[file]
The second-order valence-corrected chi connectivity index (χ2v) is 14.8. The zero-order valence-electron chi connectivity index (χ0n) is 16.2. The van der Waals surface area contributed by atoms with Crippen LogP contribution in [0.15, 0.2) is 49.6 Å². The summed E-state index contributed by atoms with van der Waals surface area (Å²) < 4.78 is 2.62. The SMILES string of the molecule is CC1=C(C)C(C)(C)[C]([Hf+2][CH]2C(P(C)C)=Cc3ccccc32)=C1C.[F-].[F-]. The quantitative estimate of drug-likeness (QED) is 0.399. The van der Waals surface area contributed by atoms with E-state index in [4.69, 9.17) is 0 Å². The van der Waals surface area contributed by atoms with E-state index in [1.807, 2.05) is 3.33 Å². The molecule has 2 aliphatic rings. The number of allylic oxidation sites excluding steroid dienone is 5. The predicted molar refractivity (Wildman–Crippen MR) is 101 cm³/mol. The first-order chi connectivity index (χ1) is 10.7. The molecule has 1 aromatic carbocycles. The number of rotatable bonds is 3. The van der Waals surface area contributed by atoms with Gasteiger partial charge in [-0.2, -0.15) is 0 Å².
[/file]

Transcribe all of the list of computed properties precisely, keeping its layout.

The second-order valence-corrected chi connectivity index (χ2v) is 14.8. The zero-order valence-electron chi connectivity index (χ0n) is 16.2. The van der Waals surface area contributed by atoms with Crippen LogP contribution in [0.15, 0.2) is 49.6 Å². The summed E-state index contributed by atoms with van der Waals surface area (Å²) < 4.78 is 2.62. The SMILES string of the molecule is CC1=C(C)C(C)(C)[C]([Hf+2][CH]2C(P(C)C)=Cc3ccccc32)=C1C.[F-].[F-]. The quantitative estimate of drug-likeness (QED) is 0.399. The van der Waals surface area contributed by atoms with E-state index in [4.69, 9.17) is 0 Å². The van der Waals surface area contributed by atoms with E-state index in [1.807, 2.05) is 3.33 Å². The molecule has 2 aliphatic rings. The number of allylic oxidation sites excluding steroid dienone is 5. The predicted molar refractivity (Wildman–Crippen MR) is 101 cm³/mol. The first-order chi connectivity index (χ1) is 10.7. The molecule has 1 aromatic carbocycles. The number of rotatable bonds is 3. The van der Waals surface area contributed by atoms with Gasteiger partial charge in [-0.2, -0.15) is 0 Å².